The sensitivity, specificity, and total consistency rate for predicting CR-KP infection at different cut-off levels using cumulative risk factors are shown in Table III. The AUC was 0.902 (95% CI, 0.883–0.920; P≤0.001) for cumulative risk factors predicting CR-KP infection tested in the total 1,110 patients and 0.899 (95% CI, 0.877–0.921; P≤0.001) tested in the 775 patients filtered by age (Fig. 1), respectively. The Yonden index was at its maximum when the cumulative risk factors were ≥3 in the two prediction models. However, the sensitivity of prediction increased from 84.8 to 85.2% and the specificity increased from 68.1 to 81.2% with age (≥70 years), respectively.

Table III.

Sensitivity, specificity, and total consistency rate for predicting CR-KP infection at different cut-off levels.

Table III.

Sensitivity, specificity, and total consistency rate for predicting CR-KP infection at different cut-off levels.

No. of risk factorsSEaSPaTCRaSEbSPbTCRb
≥198.920.846.898.821.355.1
≥295.458.570.895.657.9774.3
≥384.868.182.785.281.283.0
≥464.394.384.364.293.680.7
≥541.1   98.279.238.8   97.9   72.1
≥617.8100.072.617.8100.0   64.1

{ label (or @symbol) needed for fn[@id='tfn11-br-0-0-752'] } Risk factors included the following: Male gender, cardiovascular disease, recent admission to intensive care unit, urinary catheter, mechanical ventilation, fourth-generation cephalosporins therapy, β-lactam-β-lactamase inhibitors therapy, and carbapenems therapy. SE, sensitivity; SP, specificity; TCR, total consistency rate.

a Results are shown as percentage and tested in total 1,110 (370 cases and 740 matched controls) patients.

b Results are shown as percentage and tested in 775 patients [338 CR-KP infection positive cases and 437 matched controls after filtered by age (≥70 years)]. CR-KP, carbapenem-resistant Klebsiella pneumoniae.

Discussion

The results of the present study showed that age, male gender, with cardiovascular disease, recent admission to ICU for more than 24 h, indwelling urinary catheter, mechanical ventilation, exposure to β-lactam-β-lactamase inhibitors, fourth-generation cephalosporins and carbapenems were associated with CR-KP infection.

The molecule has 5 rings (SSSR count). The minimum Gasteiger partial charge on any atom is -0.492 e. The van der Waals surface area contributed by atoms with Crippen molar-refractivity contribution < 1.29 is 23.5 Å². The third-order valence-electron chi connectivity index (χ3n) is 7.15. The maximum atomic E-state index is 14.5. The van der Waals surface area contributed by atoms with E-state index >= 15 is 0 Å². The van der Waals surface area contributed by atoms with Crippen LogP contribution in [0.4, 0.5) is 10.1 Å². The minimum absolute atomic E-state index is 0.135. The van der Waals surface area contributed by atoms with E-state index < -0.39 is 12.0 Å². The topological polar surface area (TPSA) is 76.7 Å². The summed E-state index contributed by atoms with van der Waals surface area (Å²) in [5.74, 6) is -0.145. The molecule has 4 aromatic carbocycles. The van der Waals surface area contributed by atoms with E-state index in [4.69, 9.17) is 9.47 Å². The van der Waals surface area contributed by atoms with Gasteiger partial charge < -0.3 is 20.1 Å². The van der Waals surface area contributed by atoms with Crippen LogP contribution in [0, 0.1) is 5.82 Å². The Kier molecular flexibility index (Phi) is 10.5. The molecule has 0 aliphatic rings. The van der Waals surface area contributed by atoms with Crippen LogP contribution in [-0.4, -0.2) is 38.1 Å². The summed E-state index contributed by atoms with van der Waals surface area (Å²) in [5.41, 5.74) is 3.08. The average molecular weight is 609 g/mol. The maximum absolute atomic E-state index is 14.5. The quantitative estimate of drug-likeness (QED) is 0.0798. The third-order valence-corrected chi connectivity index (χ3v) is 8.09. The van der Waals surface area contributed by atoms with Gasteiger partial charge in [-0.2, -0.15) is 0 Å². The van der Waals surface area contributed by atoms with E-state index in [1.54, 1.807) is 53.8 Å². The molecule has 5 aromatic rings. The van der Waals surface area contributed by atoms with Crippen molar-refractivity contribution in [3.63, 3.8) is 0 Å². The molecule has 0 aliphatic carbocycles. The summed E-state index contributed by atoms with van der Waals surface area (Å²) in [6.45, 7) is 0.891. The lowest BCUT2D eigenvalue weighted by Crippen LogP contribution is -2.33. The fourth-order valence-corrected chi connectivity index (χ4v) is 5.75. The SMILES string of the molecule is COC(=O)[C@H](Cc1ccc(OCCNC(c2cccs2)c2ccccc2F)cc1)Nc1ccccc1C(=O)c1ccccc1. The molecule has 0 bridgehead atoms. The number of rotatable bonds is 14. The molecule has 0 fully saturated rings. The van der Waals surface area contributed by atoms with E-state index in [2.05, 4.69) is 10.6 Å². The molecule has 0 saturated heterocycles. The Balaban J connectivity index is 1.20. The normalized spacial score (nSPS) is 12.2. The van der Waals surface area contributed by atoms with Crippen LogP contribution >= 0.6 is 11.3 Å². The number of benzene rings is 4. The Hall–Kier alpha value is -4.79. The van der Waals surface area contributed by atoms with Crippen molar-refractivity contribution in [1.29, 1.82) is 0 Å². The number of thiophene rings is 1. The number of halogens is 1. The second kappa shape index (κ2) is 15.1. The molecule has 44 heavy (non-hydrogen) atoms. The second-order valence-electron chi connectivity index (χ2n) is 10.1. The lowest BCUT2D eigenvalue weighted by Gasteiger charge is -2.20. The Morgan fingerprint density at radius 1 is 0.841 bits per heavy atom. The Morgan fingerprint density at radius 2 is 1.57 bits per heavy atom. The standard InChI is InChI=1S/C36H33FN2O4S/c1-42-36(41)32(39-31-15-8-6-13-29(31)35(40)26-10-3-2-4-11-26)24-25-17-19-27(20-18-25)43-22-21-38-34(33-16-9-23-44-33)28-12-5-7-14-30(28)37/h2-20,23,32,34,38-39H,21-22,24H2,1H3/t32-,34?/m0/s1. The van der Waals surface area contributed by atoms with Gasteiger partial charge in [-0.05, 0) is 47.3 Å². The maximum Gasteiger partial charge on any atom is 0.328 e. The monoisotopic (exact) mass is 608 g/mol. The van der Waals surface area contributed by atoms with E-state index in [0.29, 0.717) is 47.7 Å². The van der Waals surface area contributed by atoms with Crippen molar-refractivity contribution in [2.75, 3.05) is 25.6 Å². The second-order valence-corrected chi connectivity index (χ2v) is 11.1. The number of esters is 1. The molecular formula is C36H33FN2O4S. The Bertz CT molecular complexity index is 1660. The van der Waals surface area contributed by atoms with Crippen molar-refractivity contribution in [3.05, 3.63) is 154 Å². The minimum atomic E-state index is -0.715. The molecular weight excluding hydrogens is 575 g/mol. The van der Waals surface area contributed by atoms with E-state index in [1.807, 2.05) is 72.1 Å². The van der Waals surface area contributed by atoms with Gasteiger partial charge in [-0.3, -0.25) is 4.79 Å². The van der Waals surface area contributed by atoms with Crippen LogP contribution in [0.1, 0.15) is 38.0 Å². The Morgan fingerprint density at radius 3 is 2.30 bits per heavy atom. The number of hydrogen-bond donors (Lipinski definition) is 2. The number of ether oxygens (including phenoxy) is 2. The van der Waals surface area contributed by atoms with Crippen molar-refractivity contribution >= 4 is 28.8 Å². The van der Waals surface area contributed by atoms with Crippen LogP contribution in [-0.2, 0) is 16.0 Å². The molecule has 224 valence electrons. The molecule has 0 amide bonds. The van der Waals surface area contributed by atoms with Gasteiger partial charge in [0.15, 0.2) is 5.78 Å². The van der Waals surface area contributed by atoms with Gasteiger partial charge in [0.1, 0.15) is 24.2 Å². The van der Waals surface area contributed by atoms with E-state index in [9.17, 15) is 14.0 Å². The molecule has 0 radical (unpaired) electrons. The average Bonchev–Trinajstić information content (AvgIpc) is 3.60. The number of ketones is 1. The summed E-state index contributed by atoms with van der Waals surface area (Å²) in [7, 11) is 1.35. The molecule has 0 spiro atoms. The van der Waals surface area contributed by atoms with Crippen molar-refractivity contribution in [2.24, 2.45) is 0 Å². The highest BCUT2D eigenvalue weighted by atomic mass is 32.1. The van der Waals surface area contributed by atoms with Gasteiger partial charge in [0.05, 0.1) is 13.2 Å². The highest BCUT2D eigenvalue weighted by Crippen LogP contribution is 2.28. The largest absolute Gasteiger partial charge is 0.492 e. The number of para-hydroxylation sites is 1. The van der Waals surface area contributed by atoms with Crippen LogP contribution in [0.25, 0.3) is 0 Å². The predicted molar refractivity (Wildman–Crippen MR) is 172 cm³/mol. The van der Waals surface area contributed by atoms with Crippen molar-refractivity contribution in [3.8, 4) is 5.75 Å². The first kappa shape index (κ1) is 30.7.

Compared with young patients, elderly patients were more likely to have comorbidities and susceptibility to infections (11). In the present study, patients with CR-KP infection were elderly compared to those with no CR-KP infection.

Male gender was associated with CR-KP infection. Daikos et al found that the proportion of male patients surviving was significantly higher than those that succumbed due to carbapenemase-producing K. pneumoniae bloodstream infections (2). However, to the best of our knowledge, this is the first time that the male gender and cardiovascular disease constituted risk factors for CR-KP infection. Regarding the latter, it may be explained by the fact that cardiovascular disease is diagnosed more frequently in men (12).

As expected, ICU stay was an independent risk factor for CR-KP infections. ICUs are the principal hospital reservoirs of MDR bacteria. Patients with ICU admission represent a population subjected to many invasive procedures and medical devices, which facilitate cross-transmission of resistance mechanisms (7,13,14).